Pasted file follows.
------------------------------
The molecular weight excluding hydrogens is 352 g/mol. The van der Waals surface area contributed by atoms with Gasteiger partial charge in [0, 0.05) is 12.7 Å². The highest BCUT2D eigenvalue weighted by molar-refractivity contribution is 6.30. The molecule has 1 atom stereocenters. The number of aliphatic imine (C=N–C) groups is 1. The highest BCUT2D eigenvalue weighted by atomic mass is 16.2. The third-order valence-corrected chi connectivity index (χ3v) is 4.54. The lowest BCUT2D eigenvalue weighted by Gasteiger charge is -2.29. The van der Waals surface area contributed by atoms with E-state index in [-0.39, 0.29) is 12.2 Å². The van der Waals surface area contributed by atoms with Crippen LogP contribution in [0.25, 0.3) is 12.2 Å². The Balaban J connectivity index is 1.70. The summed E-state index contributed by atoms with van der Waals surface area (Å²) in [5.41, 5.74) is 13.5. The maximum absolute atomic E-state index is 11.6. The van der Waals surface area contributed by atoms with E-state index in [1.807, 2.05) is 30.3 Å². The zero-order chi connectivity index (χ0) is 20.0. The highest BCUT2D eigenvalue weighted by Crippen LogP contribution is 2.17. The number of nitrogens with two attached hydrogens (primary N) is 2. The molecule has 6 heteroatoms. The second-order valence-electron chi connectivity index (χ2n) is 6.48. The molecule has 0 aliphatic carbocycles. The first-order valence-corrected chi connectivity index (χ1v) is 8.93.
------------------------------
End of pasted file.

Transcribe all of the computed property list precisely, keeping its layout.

The molecular weight excluding hydrogens is 352 g/mol. The van der Waals surface area contributed by atoms with Gasteiger partial charge in [0, 0.05) is 12.7 Å². The highest BCUT2D eigenvalue weighted by molar-refractivity contribution is 6.30. The molecule has 1 atom stereocenters. The number of aliphatic imine (C=N–C) groups is 1. The highest BCUT2D eigenvalue weighted by atomic mass is 16.2. The third-order valence-corrected chi connectivity index (χ3v) is 4.54. The lowest BCUT2D eigenvalue weighted by Gasteiger charge is -2.29. The van der Waals surface area contributed by atoms with E-state index in [-0.39, 0.29) is 12.2 Å². The van der Waals surface area contributed by atoms with Crippen LogP contribution in [0.25, 0.3) is 12.2 Å². The Balaban J connectivity index is 1.70. The summed E-state index contributed by atoms with van der Waals surface area (Å²) in [5.41, 5.74) is 13.5. The maximum absolute atomic E-state index is 11.6. The van der Waals surface area contributed by atoms with E-state index in [1.807, 2.05) is 30.3 Å². The zero-order chi connectivity index (χ0) is 20.0. The highest BCUT2D eigenvalue weighted by Crippen LogP contribution is 2.17. The number of nitrogens with two attached hydrogens (primary N) is 2. The molecule has 6 heteroatoms. The second-order valence-electron chi connectivity index (χ2n) is 6.48. The molecule has 0 aliphatic carbocycles. The first-order valence-corrected chi connectivity index (χ1v) is 8.93.